Why Directors are able to get money back
Are directors entitled to redundancy pay?
Have you worked more than 16 hours per week? For more than 2 years continuously?
Have you been entitled to remuneration from the company, with at least part of your salary going through the company PAYE?
Then you are entitled to redundancy pay. Regardless of how long you have worked for the company, you will also be entitled to (at least) a paid statutory notice period, together with any unpaid salary the company owes you, and/ or outstanding holiday days.
Can directors claim to the National Insurance Fund?
If the company is unable to pay your outstanding employment entitlements, you will be able to apply for payment from the National Insurance Fund, once the company enters formal insolvency.
Why are directors able to get money back?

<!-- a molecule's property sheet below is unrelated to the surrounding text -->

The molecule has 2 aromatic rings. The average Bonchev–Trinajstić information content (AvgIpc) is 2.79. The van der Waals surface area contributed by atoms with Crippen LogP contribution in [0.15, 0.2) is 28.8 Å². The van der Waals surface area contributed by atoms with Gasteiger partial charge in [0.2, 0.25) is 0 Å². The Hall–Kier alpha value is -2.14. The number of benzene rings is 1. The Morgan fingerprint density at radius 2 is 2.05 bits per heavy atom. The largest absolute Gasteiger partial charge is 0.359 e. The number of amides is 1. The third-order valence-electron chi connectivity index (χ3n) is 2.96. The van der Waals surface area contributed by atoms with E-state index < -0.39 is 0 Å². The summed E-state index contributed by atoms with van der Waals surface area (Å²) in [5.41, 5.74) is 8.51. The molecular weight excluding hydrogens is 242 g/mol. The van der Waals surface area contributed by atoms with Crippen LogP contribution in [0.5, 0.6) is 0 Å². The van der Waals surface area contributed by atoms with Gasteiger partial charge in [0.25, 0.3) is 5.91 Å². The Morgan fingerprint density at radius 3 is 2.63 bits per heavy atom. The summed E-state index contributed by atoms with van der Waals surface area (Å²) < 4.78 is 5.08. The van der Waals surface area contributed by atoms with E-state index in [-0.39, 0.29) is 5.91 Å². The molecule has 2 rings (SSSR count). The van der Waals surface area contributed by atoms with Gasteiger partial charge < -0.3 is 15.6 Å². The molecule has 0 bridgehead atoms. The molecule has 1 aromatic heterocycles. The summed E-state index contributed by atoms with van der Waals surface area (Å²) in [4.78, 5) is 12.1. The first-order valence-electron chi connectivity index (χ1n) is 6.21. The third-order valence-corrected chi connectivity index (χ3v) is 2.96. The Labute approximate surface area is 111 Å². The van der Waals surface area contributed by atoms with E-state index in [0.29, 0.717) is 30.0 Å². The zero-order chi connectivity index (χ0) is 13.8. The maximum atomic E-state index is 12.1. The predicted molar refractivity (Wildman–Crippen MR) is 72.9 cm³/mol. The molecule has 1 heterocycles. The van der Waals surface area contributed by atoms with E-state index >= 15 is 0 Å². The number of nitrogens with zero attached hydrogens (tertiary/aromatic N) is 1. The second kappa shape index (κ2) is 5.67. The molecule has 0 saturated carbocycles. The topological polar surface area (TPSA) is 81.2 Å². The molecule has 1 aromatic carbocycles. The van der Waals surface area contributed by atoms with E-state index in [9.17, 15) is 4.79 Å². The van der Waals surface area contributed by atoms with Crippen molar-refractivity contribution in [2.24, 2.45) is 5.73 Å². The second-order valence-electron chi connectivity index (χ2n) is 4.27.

I am a sole director and 100% shareholder of a company, can I really also be an employee of my limited company?
In practice, some of the most common indicators of employment will be:
|Director / Employee||NOT employee: office holder / shareholder|
|You are working under a contract of employment or a contract of service – whether that is written or oral / implied||No contract of service / employment|
|You provide your services to the company on a regular (daily) basis i.e. have recognisable working hours and the company is obligated to pay you in return for your service||Required on an infrequent basis, having minimal duties, perhaps only those required under the relevant statute, or trust deed|
|You are entitled to a salary||Not entitled to a salary / regular payment|
|At least some of your salary is paid through the company’s PAYE scheme (it is common that this will be made up with dividend payments on top)||Perhaps only paid a voluntary honorarium, or shareholder’s dividends|
|You are entitled to take paid holidays (although whether you have actually been able to take all of them is a different matter!)||No paid holiday entitlement|
|A notice period is / should be required by either party to terminate your employment|
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